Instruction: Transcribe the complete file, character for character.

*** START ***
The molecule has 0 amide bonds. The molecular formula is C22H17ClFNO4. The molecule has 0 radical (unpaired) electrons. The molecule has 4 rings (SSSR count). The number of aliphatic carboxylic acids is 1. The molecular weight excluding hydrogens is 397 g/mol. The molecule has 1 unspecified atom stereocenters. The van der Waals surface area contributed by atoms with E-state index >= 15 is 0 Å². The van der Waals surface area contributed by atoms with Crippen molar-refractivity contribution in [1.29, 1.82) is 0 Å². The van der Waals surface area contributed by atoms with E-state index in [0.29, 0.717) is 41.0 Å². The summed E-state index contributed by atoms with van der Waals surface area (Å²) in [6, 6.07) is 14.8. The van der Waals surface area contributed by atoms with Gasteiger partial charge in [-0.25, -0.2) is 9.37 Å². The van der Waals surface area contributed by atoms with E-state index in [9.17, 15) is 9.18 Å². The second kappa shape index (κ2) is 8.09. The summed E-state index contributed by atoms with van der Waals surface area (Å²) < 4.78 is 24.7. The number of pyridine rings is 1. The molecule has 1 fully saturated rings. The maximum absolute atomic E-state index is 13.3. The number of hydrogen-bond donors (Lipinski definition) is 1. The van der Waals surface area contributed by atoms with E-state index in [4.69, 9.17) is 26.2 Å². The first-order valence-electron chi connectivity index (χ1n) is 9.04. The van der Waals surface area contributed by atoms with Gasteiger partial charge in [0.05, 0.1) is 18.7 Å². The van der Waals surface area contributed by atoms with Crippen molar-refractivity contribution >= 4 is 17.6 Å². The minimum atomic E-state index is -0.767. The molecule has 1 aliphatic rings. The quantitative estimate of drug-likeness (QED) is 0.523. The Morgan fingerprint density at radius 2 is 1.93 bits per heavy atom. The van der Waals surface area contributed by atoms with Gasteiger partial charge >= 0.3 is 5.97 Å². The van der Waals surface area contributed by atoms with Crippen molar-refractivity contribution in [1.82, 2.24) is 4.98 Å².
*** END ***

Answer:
The molecule has 0 amide bonds. The molecular formula is C22H17ClFNO4. The molecule has 0 radical (unpaired) electrons. The molecule has 4 rings (SSSR count). The number of aliphatic carboxylic acids is 1. The molecular weight excluding hydrogens is 397 g/mol. The molecule has 1 unspecified atom stereocenters. The van der Waals surface area contributed by atoms with E-state index >= 15 is 0 Å². The van der Waals surface area contributed by atoms with Crippen molar-refractivity contribution in [1.29, 1.82) is 0 Å². The van der Waals surface area contributed by atoms with E-state index in [0.29, 0.717) is 41.0 Å². The summed E-state index contributed by atoms with van der Waals surface area (Å²) in [6, 6.07) is 14.8. The van der Waals surface area contributed by atoms with Gasteiger partial charge in [-0.25, -0.2) is 9.37 Å². The van der Waals surface area contributed by atoms with E-state index in [9.17, 15) is 9.18 Å². The second kappa shape index (κ2) is 8.09. The summed E-state index contributed by atoms with van der Waals surface area (Å²) < 4.78 is 24.7. The number of pyridine rings is 1. The molecule has 1 fully saturated rings. The maximum absolute atomic E-state index is 13.3. The number of hydrogen-bond donors (Lipinski definition) is 1. The van der Waals surface area contributed by atoms with E-state index in [4.69, 9.17) is 26.2 Å². The first-order valence-electron chi connectivity index (χ1n) is 9.04. The van der Waals surface area contributed by atoms with Gasteiger partial charge in [0.05, 0.1) is 18.7 Å². The van der Waals surface area contributed by atoms with Crippen molar-refractivity contribution >= 4 is 17.6 Å². The minimum atomic E-state index is -0.767. The molecule has 1 aliphatic rings. The quantitative estimate of drug-likeness (QED) is 0.523. The Morgan fingerprint density at radius 2 is 1.93 bits per heavy atom. The van der Waals surface area contributed by atoms with Gasteiger partial charge >= 0.3 is 5.97 Å². The van der Waals surface area contributed by atoms with Crippen molar-refractivity contribution in [1.82, 2.24) is 4.98 Å².